Community Equity Audits: Communities and Schools Working Together to Eliminate the Opportunity Gap [Mīkstie vāki]

(San Joaquin Community Data Co-Op Executive Director), , (Modesto Junior College), (Texas A&m University College Station - Professor Emeritus), (Grace Davis High School Literacy Coach)
  • Formāts: Paperback / softback, 136 pages, height x width: 254x177 mm, weight: 280 g
  • Izdošanas datums: 14-Feb-2020
  • Izdevniecība: SAGE Publications Inc
  • ISBN-10: 1544360967
  • ISBN-13: 9781544360966
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  • Mīkstie vāki
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  • Formāts: Paperback / softback, 136 pages, height x width: 254x177 mm, weight: 280 g
  • Izdošanas datums: 14-Feb-2020
  • Izdevniecība: SAGE Publications Inc
  • ISBN-10: 1544360967
  • ISBN-13: 9781544360966
Citas grāmatas par šo tēmu:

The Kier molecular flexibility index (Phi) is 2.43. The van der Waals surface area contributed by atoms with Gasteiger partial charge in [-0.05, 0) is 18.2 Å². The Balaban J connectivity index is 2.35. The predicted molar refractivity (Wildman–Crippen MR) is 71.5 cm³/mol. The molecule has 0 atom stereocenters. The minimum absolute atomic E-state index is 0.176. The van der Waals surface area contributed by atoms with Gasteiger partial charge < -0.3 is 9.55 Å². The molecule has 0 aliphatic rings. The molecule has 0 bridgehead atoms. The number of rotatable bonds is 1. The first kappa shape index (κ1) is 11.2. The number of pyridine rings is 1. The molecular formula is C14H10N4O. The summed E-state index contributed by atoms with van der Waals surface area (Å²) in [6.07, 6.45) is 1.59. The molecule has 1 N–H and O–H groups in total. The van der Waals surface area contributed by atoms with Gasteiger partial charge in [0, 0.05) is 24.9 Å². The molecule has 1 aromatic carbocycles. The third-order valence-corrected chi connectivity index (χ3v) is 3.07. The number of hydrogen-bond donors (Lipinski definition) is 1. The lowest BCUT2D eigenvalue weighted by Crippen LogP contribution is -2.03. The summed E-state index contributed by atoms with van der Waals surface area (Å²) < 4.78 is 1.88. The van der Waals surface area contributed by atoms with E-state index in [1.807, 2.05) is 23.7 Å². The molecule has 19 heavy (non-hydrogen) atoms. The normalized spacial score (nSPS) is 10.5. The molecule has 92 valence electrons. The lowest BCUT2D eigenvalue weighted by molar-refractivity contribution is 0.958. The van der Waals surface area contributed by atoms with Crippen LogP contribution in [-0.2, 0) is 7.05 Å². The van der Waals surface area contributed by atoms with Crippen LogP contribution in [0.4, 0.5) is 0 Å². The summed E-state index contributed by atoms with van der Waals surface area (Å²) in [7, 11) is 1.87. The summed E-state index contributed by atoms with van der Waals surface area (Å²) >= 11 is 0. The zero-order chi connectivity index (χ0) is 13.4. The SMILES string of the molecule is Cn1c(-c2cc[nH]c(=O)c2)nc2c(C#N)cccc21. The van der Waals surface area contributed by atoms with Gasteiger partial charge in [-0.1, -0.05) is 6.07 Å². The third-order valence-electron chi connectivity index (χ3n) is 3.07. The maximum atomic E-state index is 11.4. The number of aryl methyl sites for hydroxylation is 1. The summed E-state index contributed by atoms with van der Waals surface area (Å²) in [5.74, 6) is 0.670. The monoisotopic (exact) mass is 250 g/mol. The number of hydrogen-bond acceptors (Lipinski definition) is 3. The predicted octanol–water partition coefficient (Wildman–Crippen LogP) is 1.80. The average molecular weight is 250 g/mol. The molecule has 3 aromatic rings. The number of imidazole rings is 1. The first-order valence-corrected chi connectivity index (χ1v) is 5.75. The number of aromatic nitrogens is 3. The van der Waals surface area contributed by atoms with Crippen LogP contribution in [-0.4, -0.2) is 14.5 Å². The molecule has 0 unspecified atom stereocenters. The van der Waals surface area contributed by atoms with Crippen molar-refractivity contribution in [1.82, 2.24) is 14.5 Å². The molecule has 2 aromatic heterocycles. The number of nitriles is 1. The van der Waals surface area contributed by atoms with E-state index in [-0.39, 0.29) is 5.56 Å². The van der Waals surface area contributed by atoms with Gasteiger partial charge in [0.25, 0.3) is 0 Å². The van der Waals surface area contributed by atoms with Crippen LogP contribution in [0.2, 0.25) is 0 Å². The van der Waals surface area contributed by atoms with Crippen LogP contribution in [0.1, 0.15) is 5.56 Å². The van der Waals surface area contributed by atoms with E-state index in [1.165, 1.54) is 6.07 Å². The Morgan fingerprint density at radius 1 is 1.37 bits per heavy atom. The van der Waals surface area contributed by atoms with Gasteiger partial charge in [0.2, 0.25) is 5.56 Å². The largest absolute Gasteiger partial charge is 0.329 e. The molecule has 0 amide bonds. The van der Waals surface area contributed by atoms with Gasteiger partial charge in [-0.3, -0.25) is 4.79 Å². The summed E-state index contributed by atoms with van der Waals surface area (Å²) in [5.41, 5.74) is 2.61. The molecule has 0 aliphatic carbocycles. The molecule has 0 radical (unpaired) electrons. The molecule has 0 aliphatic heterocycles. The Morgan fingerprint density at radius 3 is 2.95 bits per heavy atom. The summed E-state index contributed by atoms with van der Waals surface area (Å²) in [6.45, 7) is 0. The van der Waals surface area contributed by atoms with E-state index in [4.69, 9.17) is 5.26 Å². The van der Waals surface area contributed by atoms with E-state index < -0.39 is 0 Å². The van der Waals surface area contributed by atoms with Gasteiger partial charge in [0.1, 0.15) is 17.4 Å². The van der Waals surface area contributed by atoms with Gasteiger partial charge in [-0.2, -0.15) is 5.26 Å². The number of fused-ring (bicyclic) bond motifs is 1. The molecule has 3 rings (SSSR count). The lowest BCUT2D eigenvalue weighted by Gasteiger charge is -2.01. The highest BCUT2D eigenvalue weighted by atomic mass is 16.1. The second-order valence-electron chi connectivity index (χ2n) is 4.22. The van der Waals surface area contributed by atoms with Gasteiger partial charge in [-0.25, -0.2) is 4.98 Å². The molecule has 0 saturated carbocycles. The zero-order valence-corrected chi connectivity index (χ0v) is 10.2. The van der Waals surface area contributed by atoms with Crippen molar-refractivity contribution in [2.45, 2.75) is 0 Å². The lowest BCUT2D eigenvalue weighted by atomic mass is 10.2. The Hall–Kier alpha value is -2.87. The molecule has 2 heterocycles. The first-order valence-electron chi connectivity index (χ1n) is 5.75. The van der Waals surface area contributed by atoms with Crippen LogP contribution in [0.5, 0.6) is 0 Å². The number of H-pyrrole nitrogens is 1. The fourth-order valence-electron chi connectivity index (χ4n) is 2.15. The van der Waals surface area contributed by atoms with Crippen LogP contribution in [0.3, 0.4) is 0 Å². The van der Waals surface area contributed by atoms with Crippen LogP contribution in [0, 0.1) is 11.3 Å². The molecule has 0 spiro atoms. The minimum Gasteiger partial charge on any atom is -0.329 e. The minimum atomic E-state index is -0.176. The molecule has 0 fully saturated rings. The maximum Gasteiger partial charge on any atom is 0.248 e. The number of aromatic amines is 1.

This book addresses equity auditing at the community level. The inspiration for the book emerged from two sources. The first was hearing the frustration expressed from school leaders and teachers when trying to address the educational needs of and expectations for their students while also having to contend with the socio-structural issues that function as roadblocks to their success, particularly for low-income students and those living in poverty. These include lack of sufficient housing, exposure to high levels of crime and violence, inadequate fresh and nutritious food, deficient healthcare, and an absence of community resources such as safe play spaces. The second was the realization that many of the citizens within a city or school district are unaware of the disparate conditions among their neighborhoods and communities, including those stakeholders who are in a position to make needed policy changes. The purpose, then, of this book is to provide examples of community equity audits, using geographic information system mapping and other data. These audits create a picture and story of the inequities among communities and the need for community equity audits to raise the awareness of those who can influence policy and practices to create communities that promote the health and well-being of their citizens, most especially their children, so that the opportunity gap can be eliminated and schools can well-educate all of their students. The need for this information is great because schools alone cannot achieve all their educational goals if students and their families are living in circumstances that negatively impact their health, well-being and ultimately their chances to succeed. This book attempts to help practitioners and university faculty address what we believe is the most challenging and important issue in education today-how to ensure that all students have the opportunity and support they need to be successful in school and life.